American Anti-Communism Abroad

Vincent Bevins, author of The Jakarta Method, discusses the legacy of US intervention in Indonesia and Brazil.

Noah Kulwin
September 9, 2020
Vincent Bevins

In 1965, an anti-communist purge in Indonesia killed as many as a million people, a level of devastation made possible by American intelligence and logistical support. Yet Americans tend to have little knowledge of this history, in keeping with a general ignorance of the full viciousness of  20th-century anti-communism and the United States’s complicity in it. But for people in Indonesia and Brazil—another country where mid-century leftist political movements were squelched by US-supported violence—the stench of these dark episodes and the military governments they ushered in has never dissipated. 

Over the last decade, American journalist Vincent Bevins has witnessed the ripple effects of this history firsthand from his posts in both countries, where he’s worked as a foreign correspondent for The Washington Post and The Los Angeles Times. These positions became a launchpad for an inquiry into the American anti-communist legacy. The Jakarta Method, published this past May, is something like a guidebook to the dark heart of American empire. In exploring Third Worldist political movements and their swift repression at the hands of Washington, Bevins examines the roots of the global resurgence of far-right politics. 

I spoke with Bevins while he was living in Sao Paulo, Brazil, to discuss his book and the history of US anti-communism abroad. The text has been edited for length and clarity.

Noah Kulwin: How did your experiences as a reporter in Brazil and then in Indonesia lead you to write this book? 

Vincent Bevins: I was a Brazil correspondent for The Los Angeles Times for six years. Over that time, I saw probably the most successful social democratic experiment in a large country fall apart. It was dispiriting and it prompted the question: Does this even work? Can you even try this in the developing world? But that was only very far in the back of my head.

When I got to Indonesia in 2017, I went there to cover the whole region for The Washington Post. No matter what story I did, the violence of 1965 was right below the surface. Everywhere I looked, the story of 1965 was right there. When I would tell this story to people back in the Western Hemisphere, it became clear they really didn’t know about it, that it was shocking to them, and that no one knew the extent to which this really mattered to this day.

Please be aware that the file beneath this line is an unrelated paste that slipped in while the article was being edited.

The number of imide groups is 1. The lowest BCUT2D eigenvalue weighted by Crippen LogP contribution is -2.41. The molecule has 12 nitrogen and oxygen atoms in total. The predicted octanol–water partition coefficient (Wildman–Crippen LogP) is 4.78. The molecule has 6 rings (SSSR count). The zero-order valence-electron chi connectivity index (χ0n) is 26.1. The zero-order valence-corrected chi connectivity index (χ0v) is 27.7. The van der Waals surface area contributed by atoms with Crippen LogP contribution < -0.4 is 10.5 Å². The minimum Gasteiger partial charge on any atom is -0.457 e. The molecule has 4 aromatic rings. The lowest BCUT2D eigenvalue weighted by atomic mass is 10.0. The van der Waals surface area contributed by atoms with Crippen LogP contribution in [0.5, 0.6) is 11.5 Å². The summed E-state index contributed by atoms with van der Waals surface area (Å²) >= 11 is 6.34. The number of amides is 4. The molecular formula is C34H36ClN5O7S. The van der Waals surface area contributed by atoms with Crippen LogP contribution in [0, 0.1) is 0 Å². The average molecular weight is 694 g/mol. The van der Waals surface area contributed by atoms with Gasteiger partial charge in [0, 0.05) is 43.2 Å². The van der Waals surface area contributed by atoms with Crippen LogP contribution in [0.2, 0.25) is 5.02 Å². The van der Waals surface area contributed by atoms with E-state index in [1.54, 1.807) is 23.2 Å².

The way that the global financial system is set up at the moment is that in moments of crisis, capital flows to the safest nations. The dollar always does fine in moments of global crisis, while other currencies throughout the world are just decimated. Countries that are still dependent on the export of raw materials are similarly decimated, which is what [Indonesian independence leader] Sukarno and the rest of the Third World movement wanted to change before they were crushed with shocking violence. The countries that are still dependent on the price of copper or iron ore or oil or whatever—they get totally demolished.

NK: In the book, you address this striking gulf in knowledge about the atrocities committed in the name of anti-communism: People in Indonesia are extremely aware of American involvement in history, and Americans have no idea. How does the history of American journalism on anti-communism help explain this difference in perception all these years later?

VB: I did this close reading of The New York Times and the Indonesian Communist Party newspaper in the early ’50s up to the ’60s. Through talking to lots of survivors of this era in Indonesia, I was able to understand the way that they saw their position in the world. They understood that they had just gotten their decolonization—they’d just gotten freedom from the white people—and they weren’t sure if they were going to be able to keep it. They were very afraid that the new big white country, the United States, would act like the old white countries, the imperial powers that they’d been used to for hundreds of years. If you look at Indonesian journalism in the early ’50s, they paid a lot of attention to US intervention in Iran and in Guatemala, and it wasn’t just because they were conscientious—they were operating from a desire for self-preservation.